Sleep well in heaven Thunderfoot!

03/10/200537Jackie Nealblues singerMurderedBaton Rouge, Louisiana

Jackie Neal
July 7, 1967 - March 10, 2005

Jacqueline "Jackie" Neal was an American blues singer and daughter of Raful Neal.

She made her debut with her 1995 album, "The Blues Won't Let You Go" and was best known for her hit single "Right Thang, Wrong Man, The Way We Roll".

Jackie was shot and killed by her ex-boyfriend, James White, on March 10, 2005 in Baton Rouge, Louisiana. She was 37.

03/10/200553Danny Joe BrownMolly Hatchet, singerDiabetesDavie, Florida
03/10/200553Mindy JostynThe HootersCancerHudson, New York

Mindy Jostyn
June 5, 1956 - March 10, 2005

Mindy Jostyn was an American singer and multi-instrumentalist. She played violin, guitar and harp. Before her solo career she worked with artists like Joe Jackson, Billy Joel, The Hooters, Cyndi Lauper, Jon Bon Jovi and Shania Twain.

03/08/200560Jeremy B. RussellBlue CheerMyeloid DysplasiaArizona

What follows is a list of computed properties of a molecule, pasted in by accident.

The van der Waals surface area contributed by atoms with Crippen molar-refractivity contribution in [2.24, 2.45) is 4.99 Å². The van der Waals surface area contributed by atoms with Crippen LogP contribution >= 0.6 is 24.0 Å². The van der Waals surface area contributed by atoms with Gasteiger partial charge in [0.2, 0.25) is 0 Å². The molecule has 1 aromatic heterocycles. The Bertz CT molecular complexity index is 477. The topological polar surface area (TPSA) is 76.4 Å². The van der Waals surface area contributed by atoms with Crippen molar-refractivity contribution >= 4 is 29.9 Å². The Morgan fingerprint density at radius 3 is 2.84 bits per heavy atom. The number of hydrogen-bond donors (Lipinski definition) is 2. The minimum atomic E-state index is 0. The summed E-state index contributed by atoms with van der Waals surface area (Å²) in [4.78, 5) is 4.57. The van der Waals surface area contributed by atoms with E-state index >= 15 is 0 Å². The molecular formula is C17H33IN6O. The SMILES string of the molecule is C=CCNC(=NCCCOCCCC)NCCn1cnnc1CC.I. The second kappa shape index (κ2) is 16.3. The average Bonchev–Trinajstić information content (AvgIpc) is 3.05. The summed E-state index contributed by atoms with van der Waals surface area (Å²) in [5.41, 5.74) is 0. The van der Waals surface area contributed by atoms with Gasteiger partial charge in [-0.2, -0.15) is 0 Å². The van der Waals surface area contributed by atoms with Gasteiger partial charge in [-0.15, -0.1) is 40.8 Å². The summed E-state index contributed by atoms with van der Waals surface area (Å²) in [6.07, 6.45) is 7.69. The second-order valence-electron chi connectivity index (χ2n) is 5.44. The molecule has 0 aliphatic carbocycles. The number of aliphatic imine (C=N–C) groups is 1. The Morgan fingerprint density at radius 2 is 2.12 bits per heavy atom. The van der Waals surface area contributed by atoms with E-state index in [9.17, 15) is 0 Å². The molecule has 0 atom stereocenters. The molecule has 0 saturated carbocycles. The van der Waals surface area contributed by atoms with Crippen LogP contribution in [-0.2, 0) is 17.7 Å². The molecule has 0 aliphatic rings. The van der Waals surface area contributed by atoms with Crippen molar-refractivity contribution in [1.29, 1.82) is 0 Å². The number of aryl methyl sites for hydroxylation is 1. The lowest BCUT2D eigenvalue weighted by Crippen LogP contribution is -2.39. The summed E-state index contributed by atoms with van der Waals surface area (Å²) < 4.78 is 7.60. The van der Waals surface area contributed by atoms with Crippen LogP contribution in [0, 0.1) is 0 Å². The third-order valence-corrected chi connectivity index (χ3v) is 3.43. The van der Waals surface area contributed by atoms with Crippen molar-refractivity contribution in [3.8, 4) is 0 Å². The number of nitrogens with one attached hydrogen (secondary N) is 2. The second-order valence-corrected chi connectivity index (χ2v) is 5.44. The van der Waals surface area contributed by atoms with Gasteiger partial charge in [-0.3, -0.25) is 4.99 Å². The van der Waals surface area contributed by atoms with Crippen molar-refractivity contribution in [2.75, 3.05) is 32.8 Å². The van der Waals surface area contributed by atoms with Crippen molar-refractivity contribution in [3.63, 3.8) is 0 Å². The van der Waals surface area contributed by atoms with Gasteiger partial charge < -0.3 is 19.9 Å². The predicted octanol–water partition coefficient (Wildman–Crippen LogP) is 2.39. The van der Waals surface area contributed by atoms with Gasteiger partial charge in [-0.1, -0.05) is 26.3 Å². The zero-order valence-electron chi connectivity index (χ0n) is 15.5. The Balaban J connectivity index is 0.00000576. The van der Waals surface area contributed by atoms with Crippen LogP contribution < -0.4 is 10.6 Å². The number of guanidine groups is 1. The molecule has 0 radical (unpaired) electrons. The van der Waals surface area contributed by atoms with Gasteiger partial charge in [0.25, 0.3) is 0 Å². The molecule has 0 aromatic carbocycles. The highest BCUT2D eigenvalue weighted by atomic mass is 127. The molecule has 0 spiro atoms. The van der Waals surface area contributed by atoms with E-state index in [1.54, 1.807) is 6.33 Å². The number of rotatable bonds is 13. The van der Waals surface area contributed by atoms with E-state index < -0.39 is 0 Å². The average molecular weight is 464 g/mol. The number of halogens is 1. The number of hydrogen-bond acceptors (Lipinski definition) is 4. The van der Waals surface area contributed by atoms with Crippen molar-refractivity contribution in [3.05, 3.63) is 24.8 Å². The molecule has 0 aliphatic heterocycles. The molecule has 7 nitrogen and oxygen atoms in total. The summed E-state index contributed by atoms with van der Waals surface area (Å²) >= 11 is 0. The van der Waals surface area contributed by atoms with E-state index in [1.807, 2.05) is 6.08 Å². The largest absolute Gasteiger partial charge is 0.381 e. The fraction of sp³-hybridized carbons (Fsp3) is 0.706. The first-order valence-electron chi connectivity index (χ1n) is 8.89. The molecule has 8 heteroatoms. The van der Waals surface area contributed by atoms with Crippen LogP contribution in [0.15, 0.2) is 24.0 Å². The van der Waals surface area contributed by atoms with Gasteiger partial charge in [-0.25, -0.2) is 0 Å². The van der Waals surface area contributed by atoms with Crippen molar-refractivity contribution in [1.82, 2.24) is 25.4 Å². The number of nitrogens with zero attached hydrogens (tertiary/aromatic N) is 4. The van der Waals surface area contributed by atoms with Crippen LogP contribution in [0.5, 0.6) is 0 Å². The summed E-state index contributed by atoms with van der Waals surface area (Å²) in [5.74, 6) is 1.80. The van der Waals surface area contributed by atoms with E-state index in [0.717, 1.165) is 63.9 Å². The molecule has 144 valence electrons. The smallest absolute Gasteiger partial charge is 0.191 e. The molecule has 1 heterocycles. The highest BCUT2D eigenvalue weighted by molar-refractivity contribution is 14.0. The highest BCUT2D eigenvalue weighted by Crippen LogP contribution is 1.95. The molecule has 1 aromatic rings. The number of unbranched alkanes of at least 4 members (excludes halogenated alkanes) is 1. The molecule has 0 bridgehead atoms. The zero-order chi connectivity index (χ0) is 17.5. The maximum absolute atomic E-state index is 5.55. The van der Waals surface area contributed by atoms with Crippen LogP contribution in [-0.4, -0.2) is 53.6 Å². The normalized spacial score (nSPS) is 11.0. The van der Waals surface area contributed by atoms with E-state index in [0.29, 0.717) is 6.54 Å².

Jeremy B. Russell
August 31, 1944 - March 8, 2005

Jeremy B. Russell, who co-founded the San Francisco heavy metal band Blue Cheer at the height of the Haight-Ashbury era, died at his Arizona home after a long battle with blood and liver diseases. He was 60.

Mr. Russell, known as Jerry, was born in New York, moved to San Francisco with his family when he was young. His brother is noted Rock 'n' Roll Photographer Ethan Russell.

In 1965, after a stint in the National Guard, Mr. Russell and his close friend Eric Albronda formed Blue Cheer. They became the premier San Francisco heavy rock band of the era.

In the early 1970s, Mr. Russell moved to London, where he worked in many of the best known recording studios of the day. He worked on sessions with The Rolling Stones, Led Zeppelin, Sly Stone, Steve Winwood and other greats.

Jeremy returned to the United States in the mid-1970s and went to work on his family's horse ranch in the Carmel Valley. The Double H Ranch was built by Jeremy’s Grandfather and his wife Helen Crocker, from a well-known San Francisco Family. After the death of Jerry’s Father, Charles H. Russell, in 1981, the ranch was sold.